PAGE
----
5 ways Duke Energy is strengthening the grid for storms 5 ways Duke Energy is strengthening the grid for storms

5 ways Duke Energy is strengthening the grid for storms

With lessons learned and new technology, outages will be shorter and less likely


When the power is out, lives are on hold, and that’s why Duke Energy employees are finding ways to strengthen the grid. Since 2016, Duke Energy customers have been through two 500-year floods, a 1,000-year flood and some of the strongest hurricanes on record. In between these major storms, thunderstorms and winter weather knocked out power for thousands at a time.

Mexico Beach, Fla., after Hurricane Michael.

Duke Energy meteorologists predict slightly above-average hurricane activity this year, too, including 14 named storms, seven hurricanes and two major storms. While Duke Energy can't prevent all outages, here are five ways the company is using technology and lessons learned to make power outages shorter and less likely.

Building a smarter, self-healing grid

A self-healing grid uses sensors and switches to automatically identify an outage and reroute electricity in seconds, to avoid outages for as many customers as possible. More than 700,000 extended customer outages were avoided in 2018 across all the states that Duke Energy serves, which helped customers avoid more than 1.5 million hours without power. After Hurricane Florence in 2018, self-healing technologies prevented more than 80,000 customer outages in the Carolinas. Over the next few years, Duke Energy expects to install enough self-healing technology to serve 80 percent of customers.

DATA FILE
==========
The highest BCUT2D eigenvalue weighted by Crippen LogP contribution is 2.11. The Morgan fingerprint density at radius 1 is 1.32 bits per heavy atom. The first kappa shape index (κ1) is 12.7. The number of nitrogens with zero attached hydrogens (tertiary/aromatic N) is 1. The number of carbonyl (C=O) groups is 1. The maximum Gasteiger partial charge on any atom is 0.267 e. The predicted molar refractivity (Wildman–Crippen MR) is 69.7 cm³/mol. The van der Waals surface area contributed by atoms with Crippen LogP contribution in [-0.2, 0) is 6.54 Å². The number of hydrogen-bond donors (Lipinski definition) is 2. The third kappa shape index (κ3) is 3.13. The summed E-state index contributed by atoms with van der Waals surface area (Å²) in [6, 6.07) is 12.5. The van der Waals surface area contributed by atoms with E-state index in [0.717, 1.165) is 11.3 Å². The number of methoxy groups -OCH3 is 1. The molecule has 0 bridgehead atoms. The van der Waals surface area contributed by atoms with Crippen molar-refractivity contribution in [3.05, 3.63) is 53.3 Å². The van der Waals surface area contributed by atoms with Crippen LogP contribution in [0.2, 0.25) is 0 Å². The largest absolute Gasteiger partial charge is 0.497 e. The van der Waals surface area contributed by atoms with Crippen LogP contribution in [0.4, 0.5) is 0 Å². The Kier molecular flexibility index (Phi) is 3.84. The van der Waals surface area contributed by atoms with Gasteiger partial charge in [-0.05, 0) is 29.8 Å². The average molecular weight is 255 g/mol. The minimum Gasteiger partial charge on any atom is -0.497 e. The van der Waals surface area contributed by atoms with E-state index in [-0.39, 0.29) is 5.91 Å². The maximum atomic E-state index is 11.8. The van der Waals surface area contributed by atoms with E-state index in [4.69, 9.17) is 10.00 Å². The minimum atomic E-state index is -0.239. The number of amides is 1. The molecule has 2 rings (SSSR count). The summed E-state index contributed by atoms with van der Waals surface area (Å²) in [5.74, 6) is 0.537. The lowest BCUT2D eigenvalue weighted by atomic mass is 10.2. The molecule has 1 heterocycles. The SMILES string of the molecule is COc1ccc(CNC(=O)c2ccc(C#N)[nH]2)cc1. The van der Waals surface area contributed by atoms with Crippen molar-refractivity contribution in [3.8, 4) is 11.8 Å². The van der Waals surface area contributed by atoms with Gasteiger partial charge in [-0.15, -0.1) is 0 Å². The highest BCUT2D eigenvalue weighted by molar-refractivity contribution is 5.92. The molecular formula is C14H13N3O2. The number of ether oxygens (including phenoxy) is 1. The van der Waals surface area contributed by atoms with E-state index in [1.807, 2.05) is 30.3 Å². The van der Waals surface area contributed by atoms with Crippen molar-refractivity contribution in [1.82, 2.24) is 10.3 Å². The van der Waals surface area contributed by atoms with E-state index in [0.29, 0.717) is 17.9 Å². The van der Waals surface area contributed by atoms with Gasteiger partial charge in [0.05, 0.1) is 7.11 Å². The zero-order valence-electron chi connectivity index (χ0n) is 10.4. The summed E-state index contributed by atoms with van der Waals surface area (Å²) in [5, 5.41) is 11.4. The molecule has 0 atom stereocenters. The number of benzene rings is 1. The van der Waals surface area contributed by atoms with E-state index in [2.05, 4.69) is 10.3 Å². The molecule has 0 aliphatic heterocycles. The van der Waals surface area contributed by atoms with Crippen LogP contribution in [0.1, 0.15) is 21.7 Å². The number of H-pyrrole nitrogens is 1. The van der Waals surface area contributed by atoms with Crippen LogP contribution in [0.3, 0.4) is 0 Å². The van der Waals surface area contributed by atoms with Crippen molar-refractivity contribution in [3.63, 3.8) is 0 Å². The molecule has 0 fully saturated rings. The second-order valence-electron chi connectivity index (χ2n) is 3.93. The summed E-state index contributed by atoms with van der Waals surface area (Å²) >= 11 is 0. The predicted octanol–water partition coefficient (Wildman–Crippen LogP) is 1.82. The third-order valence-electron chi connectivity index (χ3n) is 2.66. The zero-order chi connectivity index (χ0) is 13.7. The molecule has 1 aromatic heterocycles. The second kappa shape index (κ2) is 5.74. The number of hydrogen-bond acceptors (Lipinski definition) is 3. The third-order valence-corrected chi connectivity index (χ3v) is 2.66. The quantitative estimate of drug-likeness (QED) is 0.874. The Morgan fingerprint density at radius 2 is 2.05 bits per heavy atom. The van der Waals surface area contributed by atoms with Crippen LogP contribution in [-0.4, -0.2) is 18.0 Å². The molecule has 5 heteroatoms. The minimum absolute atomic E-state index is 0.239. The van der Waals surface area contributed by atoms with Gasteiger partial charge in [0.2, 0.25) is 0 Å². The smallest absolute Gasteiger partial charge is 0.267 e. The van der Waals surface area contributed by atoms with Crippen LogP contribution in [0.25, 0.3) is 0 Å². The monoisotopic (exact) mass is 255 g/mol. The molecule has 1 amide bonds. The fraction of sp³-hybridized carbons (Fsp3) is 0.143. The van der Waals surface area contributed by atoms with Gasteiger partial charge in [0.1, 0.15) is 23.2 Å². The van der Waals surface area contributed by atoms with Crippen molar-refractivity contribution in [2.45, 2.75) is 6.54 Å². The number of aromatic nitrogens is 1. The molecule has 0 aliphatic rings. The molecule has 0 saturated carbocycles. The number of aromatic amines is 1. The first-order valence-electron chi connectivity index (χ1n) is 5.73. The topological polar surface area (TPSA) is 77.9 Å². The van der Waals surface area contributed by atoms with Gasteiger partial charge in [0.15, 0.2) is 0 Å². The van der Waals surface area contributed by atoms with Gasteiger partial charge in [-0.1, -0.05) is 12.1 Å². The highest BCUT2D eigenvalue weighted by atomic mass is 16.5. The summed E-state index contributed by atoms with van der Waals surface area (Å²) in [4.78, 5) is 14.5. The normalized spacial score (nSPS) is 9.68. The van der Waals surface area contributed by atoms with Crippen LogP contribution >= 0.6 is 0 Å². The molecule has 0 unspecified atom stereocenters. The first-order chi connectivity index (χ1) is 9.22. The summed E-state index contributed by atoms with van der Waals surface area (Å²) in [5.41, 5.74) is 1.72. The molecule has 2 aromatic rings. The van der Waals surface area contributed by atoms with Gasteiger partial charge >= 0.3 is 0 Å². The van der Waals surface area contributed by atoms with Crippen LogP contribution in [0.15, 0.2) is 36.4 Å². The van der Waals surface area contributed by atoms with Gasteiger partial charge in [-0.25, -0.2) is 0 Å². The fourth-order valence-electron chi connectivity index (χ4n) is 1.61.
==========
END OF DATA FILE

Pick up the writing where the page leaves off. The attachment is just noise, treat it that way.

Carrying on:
With a smarter grid, employees can monitor and, in some cases, restore power outages remotely.

Using Ping-it technology

After a storm, Duke Energy crews must physically inspect miles of power line to ensure that everyone’s power gets restored. It’s time consuming, but in some states, Duke Energy crews can use a technology called Ping-it to remotely confirm an outage in seconds. Ping-it sends a signal to each meter on a line to ensure that repairs successfully restored electricity to everyone. Duke Energy has installed nearly 6 million smart meters that enable this technology and plans to expand the service to 8.5 million customers in six states.

Burying outage-prone power lines

While it’s not practical or necessary to place most power lines underground, there are some overhead lines that experience a higher number of power outages. Duke Energy is using data to identify the most outage-prone power lines across its service area and place them underground. Targeted undergrounding of power lines will help improve reliability for customers who repeatedly lose power – usually in neighborhoods with lots of trees, older infrastructure or hard-to-access equipment. It will also speed up restoration for other customers as well, because crews won’t have to spend time rebuilding these problem areas that were consistently damaged during storms.


Installing stronger poles

Crews inspect power poles regularly, and in many areas where they find repeated damage, they are replacing older poles with newer, stronger poles. After Hurricane Michael demolished the grid in Northwest Florida, crews rebuilt the system with stronger poles, lines and equipment that enables self-healing capabilities. The storm toppled 34 miles of high-voltage power lines, which Duke Energy rebuilt with steel towers to withstand future storms.

Preventing substation flooding

This substation in North Carolina flooded after Hurricane Florence. Engineers are making plans to move, raise or dam equipment at flood-prone substations to prevent flooding.

Substations, where high-voltage electricity is converted to a lower voltage to distribute across communities, are built to withstand storms. However, recent hurricanes caused unforeseeable levels of flooding in the Carolinas and Florida. After Hurricane Florence drenched North Carolina with 8 trillion gallons of water, several substations were flooded. This knocked out power to several small communities while crews waited days for flooding to recede so they could begin restoration.

With the expectation of more severe storms, Duke Energy is determining which substations are most likely to experience extreme flooding and making plans to install flood barriers, and, in some cases, raise or relocate equipment.

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